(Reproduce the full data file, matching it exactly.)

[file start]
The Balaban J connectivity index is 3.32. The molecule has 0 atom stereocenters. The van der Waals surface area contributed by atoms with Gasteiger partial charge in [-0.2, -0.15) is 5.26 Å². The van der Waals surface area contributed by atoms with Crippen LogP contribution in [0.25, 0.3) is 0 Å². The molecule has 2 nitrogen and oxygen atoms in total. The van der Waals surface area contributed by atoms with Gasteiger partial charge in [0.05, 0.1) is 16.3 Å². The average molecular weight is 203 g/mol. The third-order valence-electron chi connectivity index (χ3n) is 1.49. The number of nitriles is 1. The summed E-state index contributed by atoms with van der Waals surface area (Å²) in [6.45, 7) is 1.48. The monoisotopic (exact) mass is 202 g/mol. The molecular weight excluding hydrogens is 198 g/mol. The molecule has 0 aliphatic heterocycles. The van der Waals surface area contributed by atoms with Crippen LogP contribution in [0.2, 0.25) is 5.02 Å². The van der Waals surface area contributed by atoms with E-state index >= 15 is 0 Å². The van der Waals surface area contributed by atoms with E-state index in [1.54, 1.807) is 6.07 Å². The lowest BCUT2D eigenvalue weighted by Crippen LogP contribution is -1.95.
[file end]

The Balaban J connectivity index is 3.32. The molecule has 0 atom stereocenters. The van der Waals surface area contributed by atoms with Gasteiger partial charge in [-0.2, -0.15) is 5.26 Å². The van der Waals surface area contributed by atoms with Crippen LogP contribution in [0.25, 0.3) is 0 Å². The molecule has 2 nitrogen and oxygen atoms in total. The van der Waals surface area contributed by atoms with Gasteiger partial charge in [0.05, 0.1) is 16.3 Å². The average molecular weight is 203 g/mol. The third-order valence-electron chi connectivity index (χ3n) is 1.49. The number of nitriles is 1. The summed E-state index contributed by atoms with van der Waals surface area (Å²) in [6.45, 7) is 1.48. The monoisotopic (exact) mass is 202 g/mol. The molecular weight excluding hydrogens is 198 g/mol. The molecule has 0 aliphatic heterocycles. The van der Waals surface area contributed by atoms with Crippen LogP contribution in [0.2, 0.25) is 5.02 Å². The van der Waals surface area contributed by atoms with E-state index >= 15 is 0 Å². The van der Waals surface area contributed by atoms with E-state index in [1.54, 1.807) is 6.07 Å². The lowest BCUT2D eigenvalue weighted by Crippen LogP contribution is -1.95.